Over a year ago, we brought you the story of an Uber driver who had been hit at over 100 mph. The driver of that car was allegedly using Snapchat at the time of the crash. So, the wife of the Uber driver sued Snapchat, but the judge dismissed the claim. Now, an appeals court has handed down a ruling about the Snapchat speed filter—reigniting an almost forgotten case.
The Resurrection of the Snapchat Speed Filter Lawsuit
When the wife of the Uber driver who sustained a traumatic brain injury filed a lawsuit against Snapchat, the case was met with skepticism. The judge overseeing the lawsuit ruled that under section 230 of the Communications Decency Act (CDA), Snapchat could not be held liable for the speed filter post. This is because the CDA protects internet service providers from liability when it comes to the creation and publication of content made using its products. However, the Georgia Court of Appeals did not agree.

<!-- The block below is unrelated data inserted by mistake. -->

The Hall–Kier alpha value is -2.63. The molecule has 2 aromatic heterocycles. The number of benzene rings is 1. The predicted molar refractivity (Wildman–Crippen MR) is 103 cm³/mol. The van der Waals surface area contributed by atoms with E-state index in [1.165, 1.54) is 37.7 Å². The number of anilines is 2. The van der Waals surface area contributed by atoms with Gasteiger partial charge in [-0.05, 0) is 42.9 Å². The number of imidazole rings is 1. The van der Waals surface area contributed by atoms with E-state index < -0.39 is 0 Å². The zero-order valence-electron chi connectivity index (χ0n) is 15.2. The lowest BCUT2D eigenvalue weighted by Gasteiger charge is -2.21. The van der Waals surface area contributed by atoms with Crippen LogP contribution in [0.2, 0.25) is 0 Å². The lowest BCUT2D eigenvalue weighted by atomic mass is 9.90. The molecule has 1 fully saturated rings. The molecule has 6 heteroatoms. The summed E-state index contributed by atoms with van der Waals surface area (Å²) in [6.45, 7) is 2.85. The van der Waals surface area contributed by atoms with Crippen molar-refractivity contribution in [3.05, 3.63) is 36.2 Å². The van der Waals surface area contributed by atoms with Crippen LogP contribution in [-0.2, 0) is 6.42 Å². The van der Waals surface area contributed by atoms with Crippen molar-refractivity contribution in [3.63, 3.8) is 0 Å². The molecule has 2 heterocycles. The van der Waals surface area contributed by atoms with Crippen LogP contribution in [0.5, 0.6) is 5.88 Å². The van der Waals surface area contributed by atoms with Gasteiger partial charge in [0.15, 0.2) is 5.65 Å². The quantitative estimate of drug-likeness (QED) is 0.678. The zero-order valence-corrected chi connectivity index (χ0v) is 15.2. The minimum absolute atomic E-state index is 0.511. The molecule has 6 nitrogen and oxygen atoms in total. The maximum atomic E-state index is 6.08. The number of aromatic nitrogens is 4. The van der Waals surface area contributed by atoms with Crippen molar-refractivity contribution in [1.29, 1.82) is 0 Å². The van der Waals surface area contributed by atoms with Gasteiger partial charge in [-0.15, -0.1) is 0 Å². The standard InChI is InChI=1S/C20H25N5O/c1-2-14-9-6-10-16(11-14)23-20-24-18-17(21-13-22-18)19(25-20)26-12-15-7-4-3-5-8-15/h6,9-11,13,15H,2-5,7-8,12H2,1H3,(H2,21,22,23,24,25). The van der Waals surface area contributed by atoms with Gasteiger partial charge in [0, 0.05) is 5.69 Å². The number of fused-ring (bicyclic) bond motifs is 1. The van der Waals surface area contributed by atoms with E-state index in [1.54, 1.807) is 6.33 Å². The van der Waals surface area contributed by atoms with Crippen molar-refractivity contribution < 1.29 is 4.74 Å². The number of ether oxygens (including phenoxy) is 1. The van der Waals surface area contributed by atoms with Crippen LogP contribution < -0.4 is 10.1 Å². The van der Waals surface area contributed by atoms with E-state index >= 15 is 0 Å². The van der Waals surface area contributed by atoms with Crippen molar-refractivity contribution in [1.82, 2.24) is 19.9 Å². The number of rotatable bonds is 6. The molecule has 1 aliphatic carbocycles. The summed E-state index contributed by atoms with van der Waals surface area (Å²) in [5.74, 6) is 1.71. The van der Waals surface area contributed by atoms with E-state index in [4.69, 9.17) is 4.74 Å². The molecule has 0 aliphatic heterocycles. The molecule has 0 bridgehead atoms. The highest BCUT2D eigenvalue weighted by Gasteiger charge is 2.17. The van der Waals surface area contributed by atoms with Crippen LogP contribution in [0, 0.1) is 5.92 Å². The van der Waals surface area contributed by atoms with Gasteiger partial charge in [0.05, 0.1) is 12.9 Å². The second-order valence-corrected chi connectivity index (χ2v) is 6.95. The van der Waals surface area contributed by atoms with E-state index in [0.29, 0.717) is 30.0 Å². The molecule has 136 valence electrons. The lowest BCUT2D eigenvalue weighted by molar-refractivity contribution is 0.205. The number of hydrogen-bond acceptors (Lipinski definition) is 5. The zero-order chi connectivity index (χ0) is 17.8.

When examining the facts of this case, three appeals court judges agreed that the Snapchat speed filter lawsuit did not fall under CDA immunity. The court found that the case was focused on the whether the speed filter encouraged reckless driving behavior. Since the lawsuit was not centered on the issue of a speed filter post being made, the judges felt that the case should move forward.
That means that the lawsuit will return to trial court where the claim will continue to be litigated. For the many people that were hurt by drivers using the speed filter app, this provides new hope. These victims may be able to pursue compensation after all, but will they?